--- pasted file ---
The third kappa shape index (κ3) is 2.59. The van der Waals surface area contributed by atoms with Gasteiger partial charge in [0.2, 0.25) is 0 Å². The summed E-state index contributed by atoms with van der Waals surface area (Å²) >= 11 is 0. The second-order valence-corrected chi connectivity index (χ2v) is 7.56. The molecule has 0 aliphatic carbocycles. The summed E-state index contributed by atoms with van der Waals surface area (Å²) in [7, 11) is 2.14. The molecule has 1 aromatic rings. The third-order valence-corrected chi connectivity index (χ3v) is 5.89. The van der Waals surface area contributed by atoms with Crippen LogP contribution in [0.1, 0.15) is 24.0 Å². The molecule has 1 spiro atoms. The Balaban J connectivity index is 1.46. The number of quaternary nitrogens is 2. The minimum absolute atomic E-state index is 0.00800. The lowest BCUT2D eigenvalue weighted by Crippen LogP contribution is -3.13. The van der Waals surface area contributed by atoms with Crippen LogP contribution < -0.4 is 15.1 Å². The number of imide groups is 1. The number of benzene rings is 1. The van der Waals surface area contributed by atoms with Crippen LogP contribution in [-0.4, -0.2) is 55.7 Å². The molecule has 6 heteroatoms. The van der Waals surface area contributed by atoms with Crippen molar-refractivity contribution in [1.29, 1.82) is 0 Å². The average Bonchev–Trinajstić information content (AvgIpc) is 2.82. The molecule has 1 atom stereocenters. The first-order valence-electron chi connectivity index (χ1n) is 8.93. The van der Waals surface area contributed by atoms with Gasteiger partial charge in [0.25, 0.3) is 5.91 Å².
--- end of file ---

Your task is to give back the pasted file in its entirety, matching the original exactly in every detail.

The third kappa shape index (κ3) is 2.59. The van der Waals surface area contributed by atoms with Gasteiger partial charge in [0.2, 0.25) is 0 Å². The summed E-state index contributed by atoms with van der Waals surface area (Å²) >= 11 is 0. The second-order valence-corrected chi connectivity index (χ2v) is 7.56. The molecule has 0 aliphatic carbocycles. The summed E-state index contributed by atoms with van der Waals surface area (Å²) in [7, 11) is 2.14. The molecule has 1 aromatic rings. The third-order valence-corrected chi connectivity index (χ3v) is 5.89. The van der Waals surface area contributed by atoms with Crippen LogP contribution in [0.1, 0.15) is 24.0 Å². The molecule has 1 spiro atoms. The Balaban J connectivity index is 1.46. The number of quaternary nitrogens is 2. The minimum absolute atomic E-state index is 0.00800. The lowest BCUT2D eigenvalue weighted by Crippen LogP contribution is -3.13. The van der Waals surface area contributed by atoms with Crippen LogP contribution < -0.4 is 15.1 Å². The number of imide groups is 1. The number of benzene rings is 1. The van der Waals surface area contributed by atoms with Crippen LogP contribution in [-0.4, -0.2) is 55.7 Å². The molecule has 6 heteroatoms. The van der Waals surface area contributed by atoms with Crippen molar-refractivity contribution in [1.29, 1.82) is 0 Å². The average Bonchev–Trinajstić information content (AvgIpc) is 2.82. The molecule has 1 atom stereocenters. The first-order valence-electron chi connectivity index (χ1n) is 8.93. The van der Waals surface area contributed by atoms with Gasteiger partial charge in [0.25, 0.3) is 5.91 Å².